What’s happening now is that young girls understand this very well and very early. One movement of women is watching another group across the world. The #MeToo movement that started in the U.S. spread, because women were listening to other women. Those intimate spaces I talked about, the conversations were moving out of the kitchens and bedrooms and online. That exploded everything. That lets me know the real power of sharing stories.

The idea that we live in a binary world, this definition is being loosened and expanded, even in a country as conservative as Ethiopia. When will we talk about the LGBTQ members, the transgender women who have always existed in our societies, who’ve always existed? You can imagine the violent reactions to raising those conversations. But I see those people on the front lines of social media, in the books, stories, articles they’re writing and what they’re saying. That is a front line, like a protest. They’re facing these opponents who are really violent and sometimes invisible.

DG: How do we move from being outspoken to being soldierly and violent – when dialogue doesn’t work and people are not listening? Are there circumstances where we must?

If you’re asking me is violence justified, when I think of my characters, when the war came at them, they had to fight. They were fighting for survival. I see what’s happening across the United States, with these confrontations between heavily armed police and military and unarmed protestors. These protestors continue to stand in front of the tear gas and anything else thrown at them. They’re responding in ways that may be aggressive but they’ve not picked up guns. They’re not charging in that way. They’re trying to use their own sense of dignity, their sense of what’s right to combat the physical aggression that’s coming at them. I hope it works. It seems like some of these police have stepped back, some of them are continuing to charge. I believe in self-defence. I write about that in my book. Aster and Hirut are trying to defend themselves. And if that means meeting aggression with aggression, then that’s what they have to do.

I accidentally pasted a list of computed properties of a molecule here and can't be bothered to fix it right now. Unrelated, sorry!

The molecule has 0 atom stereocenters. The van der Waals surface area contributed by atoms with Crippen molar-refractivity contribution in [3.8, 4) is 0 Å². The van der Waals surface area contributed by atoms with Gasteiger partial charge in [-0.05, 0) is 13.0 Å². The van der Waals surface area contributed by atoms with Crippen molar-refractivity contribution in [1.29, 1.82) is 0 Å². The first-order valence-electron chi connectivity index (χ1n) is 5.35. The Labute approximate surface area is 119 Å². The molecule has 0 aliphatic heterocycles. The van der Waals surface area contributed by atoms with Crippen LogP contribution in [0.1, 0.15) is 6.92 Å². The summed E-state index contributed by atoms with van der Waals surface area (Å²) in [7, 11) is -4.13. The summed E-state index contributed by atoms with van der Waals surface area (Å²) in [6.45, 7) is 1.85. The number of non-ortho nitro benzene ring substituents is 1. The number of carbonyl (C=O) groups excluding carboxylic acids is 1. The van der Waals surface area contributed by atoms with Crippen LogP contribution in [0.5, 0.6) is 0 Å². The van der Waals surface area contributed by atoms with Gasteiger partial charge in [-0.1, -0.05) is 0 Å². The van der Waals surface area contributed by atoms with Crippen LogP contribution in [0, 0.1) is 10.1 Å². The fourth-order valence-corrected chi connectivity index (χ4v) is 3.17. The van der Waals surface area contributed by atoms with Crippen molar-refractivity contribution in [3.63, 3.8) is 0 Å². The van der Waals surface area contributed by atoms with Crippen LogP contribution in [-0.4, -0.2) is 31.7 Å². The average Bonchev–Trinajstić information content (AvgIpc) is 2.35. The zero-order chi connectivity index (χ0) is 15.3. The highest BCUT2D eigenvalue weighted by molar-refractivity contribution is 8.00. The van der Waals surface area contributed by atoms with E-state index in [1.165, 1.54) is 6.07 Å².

The real Aster. “Aster and Hirut are trying to defend themselves. If that means meeting aggression with aggression, then that’s what they have to do.”

We’re talking about patriarchy and we’re talking about the police. These are systems of oppression and you can’t work within them. Those systems have to be dismantled. They have to be taken apart. People confronting those police, whether in Hong Kong, or Portland or Zimbabwe, those people are pushing for a dismantling of an oppressive system.

So, when we’re looking at those police charging and saying, should those people defend themselves and charge, the question should be, why are those police still existing, in the manner that they are? If that is a form is a violence, then I embrace that.

We should be trying to dismantle the patriarchy, as opposed to inviting them in to share the stories of women. We need to destroy the system that says that women can only speak in this area and then invite people to come in.

A good friend of mine, Mona Eltahawy, an Egyptian writer, got in trouble last year on Australian television, for asking the question, what if every woman could kill her rapist? What if every woman could retaliate? It got her banned but she was asking a legitimate question. Isn’t a woman important enough, to fight for herself? This is a question that Hirut and Aster ask. Hirut starts to wonder, isn’t she worth as much as a country? Why should she die for that, but not for herself? That’s what we should be asking as women and as people who’ve been oppressed. Aren’t I worth as much as the system? Shouldn’t I be working to dismantle this, so we can raise something that’s better, for everyone?

Maaza Mengiste was talking to Soma Ghosh. Follow Maaza on Twitter @MaazaMengiste, Soma @calcourtesan.

Maaza Mengiste’s latest book, The Shadow King, is out now.

Mona Eltahawy, Maaza’s friend, is an Egyptian writer and journalist who had her arms broken and was repeated sexually assaulted by Egyptian security forces in 2011. Follow Mona @monaeltahawey